I parked dutifully in the sailing club overflow car park, as instructed on RBA, then purchased a day permit from the club cafeteria. It soon became apparent that co-operation between the two interest groups extends no further, with clear lines of demarcation between (“are you a”) members and annoying, visiting green-clad optics carriers. Try asking to use a toilet here to find out what I mean. Things are so much more convivial at Oxford’s Farmoor Reservoir. As so often at these multi-use sites no-one was checking if birders were paying for permits anyway.

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Inland salt marsh at Upton Warren Flashes

I somehow expect to see other Oxon birders on these occasions, and today Justin Taylor was leaving the last of three hides that overlook the Flashes. It was quite crowded inside and he pointed me in the general direction of my quest. Then I played dumb with a Ruff and another birder put me onto the Baird’s Sandpiper. Quite soon this rarity relocated to the inner shore in the above picture and proceeded to give grandstand views. But it was still too far away to capture any more than distant blur images, and there was little chance of repeating my recent picture success with Least Sandpiper. Nothing decent from this site had appeared on RBA yet, but that didn’t stop the incessant hopeful chatter of camera shutters inside the hide. For some good quality images from today see here.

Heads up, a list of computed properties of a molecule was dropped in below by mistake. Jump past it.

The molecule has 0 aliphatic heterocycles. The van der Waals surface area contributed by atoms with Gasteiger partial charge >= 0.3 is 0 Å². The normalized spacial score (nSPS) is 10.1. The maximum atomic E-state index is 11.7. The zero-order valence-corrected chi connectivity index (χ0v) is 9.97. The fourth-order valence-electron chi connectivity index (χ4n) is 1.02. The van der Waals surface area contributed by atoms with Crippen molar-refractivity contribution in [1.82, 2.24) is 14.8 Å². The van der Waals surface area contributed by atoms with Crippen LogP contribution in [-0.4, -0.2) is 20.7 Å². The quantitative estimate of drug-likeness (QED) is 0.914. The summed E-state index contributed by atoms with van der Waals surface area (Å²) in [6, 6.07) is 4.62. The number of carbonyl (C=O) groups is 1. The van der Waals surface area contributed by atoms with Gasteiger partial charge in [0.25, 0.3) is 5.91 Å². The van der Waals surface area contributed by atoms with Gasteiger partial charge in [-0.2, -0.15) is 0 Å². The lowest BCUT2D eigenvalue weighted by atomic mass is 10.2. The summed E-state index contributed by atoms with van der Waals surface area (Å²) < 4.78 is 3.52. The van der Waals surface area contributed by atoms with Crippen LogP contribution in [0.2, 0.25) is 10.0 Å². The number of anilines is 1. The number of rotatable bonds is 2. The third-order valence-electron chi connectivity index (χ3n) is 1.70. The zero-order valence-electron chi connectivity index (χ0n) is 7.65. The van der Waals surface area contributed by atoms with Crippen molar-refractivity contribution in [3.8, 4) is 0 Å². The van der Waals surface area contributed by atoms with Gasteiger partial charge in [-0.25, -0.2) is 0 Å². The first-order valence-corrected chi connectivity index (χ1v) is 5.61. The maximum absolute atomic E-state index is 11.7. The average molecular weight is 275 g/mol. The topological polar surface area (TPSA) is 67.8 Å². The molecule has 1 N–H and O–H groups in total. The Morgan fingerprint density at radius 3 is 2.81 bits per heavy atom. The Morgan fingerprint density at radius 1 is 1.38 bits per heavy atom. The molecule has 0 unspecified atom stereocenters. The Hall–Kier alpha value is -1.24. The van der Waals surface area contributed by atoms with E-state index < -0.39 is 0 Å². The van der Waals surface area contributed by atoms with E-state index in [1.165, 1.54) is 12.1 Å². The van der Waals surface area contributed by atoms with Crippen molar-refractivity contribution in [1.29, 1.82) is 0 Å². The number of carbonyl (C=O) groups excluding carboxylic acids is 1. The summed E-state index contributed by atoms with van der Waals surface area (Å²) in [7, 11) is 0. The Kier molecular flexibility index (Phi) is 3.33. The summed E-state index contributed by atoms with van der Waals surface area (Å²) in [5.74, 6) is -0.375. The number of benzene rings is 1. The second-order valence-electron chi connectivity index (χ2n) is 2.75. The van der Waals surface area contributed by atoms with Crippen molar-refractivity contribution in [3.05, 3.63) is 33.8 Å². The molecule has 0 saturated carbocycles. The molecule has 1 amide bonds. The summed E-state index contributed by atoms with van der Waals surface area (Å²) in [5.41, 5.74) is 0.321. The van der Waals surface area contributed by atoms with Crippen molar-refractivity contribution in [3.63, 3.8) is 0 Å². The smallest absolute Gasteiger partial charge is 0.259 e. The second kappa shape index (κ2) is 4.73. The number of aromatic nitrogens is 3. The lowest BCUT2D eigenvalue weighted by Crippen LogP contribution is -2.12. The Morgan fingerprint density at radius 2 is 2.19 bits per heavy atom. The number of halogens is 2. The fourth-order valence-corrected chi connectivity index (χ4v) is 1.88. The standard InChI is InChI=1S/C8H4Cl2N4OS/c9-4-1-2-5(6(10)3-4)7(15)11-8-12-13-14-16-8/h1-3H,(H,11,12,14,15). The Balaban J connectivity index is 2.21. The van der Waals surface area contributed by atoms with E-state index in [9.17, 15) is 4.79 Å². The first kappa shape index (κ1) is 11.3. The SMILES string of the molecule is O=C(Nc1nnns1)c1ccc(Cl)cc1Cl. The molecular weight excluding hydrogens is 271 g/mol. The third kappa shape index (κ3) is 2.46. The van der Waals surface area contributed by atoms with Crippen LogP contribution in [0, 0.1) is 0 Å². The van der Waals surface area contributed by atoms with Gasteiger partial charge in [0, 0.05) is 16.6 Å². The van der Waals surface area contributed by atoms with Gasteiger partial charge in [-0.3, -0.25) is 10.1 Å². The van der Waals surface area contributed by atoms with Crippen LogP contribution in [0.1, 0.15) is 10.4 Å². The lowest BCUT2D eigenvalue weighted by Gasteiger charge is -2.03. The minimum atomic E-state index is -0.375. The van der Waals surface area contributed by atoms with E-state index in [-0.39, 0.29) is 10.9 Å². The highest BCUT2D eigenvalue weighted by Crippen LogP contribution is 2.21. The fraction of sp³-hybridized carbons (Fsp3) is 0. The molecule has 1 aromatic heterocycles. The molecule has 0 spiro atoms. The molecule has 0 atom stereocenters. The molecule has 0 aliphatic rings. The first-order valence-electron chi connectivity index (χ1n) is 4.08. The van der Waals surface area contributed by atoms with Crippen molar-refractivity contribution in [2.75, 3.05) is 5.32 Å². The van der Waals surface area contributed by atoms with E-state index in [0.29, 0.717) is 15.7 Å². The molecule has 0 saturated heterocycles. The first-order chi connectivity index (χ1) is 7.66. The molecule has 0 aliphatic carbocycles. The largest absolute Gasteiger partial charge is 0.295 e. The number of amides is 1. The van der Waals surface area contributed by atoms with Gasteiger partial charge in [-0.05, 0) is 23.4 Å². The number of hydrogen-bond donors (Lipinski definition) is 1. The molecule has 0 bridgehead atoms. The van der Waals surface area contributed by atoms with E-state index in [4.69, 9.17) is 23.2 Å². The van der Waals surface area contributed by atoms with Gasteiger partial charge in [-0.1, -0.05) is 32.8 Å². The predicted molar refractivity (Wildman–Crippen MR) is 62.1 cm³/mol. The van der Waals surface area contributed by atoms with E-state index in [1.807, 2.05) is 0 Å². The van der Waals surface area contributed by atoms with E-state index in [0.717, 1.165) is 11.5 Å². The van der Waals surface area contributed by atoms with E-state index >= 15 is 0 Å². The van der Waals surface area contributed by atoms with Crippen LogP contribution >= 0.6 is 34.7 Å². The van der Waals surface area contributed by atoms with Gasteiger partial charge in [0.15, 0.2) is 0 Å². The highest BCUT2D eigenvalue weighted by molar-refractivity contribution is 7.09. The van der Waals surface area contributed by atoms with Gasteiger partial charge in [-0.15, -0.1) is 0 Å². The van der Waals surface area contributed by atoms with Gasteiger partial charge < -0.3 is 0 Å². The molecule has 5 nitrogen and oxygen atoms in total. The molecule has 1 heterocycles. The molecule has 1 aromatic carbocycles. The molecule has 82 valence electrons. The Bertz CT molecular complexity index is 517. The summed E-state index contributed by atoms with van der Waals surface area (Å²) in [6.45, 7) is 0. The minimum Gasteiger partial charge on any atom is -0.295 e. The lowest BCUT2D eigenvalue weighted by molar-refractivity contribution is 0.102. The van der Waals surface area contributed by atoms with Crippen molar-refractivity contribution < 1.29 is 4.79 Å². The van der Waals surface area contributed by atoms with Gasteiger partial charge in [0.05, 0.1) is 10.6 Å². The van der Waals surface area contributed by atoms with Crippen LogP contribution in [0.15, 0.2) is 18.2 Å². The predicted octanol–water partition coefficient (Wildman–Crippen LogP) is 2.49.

The very clean and tidy looking juvenile Baird’s was generally buff toned in appearance with neat and delicately patterned upperparts. Slightly smaller than a Dunlin, it had a shorter, straighter bill than the latter and noticeably long wings that reached beyond the tail (primary projection) when at rest. After displaying all this to good effect the bird returned to the middle distance from whence it had emerged. I remained in the hide for 90 minutes throughout which it kept coming in and out of view to endless muttered directions for the benefit of new arrivals.

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Baird’s Sandpiper (left) and Spotted Redshank

Job done it was very pleasing to have added this year’s third small Sandpiper to my life list, following Broad-billed (see here) and Least. The variety of other waders present at such a small site was impressive, with Common and Green Sandpiper, Common and Spotted Redshank, Ruff, Curlew, Lapwing and Avocet all in view at once today. The Flashes here are saline, receiving brine from underground seepage. The on-site information boards explain that in places the high salt levels prevent the growth of vegetation. In other areas salt tolerant or dependent plants create an inland salt marsh that is unique in the country. Hence Upton Warren has a reputation as one of Worcs’ best birding sites. Lack of a good photograph aside today was a very satisfying experience.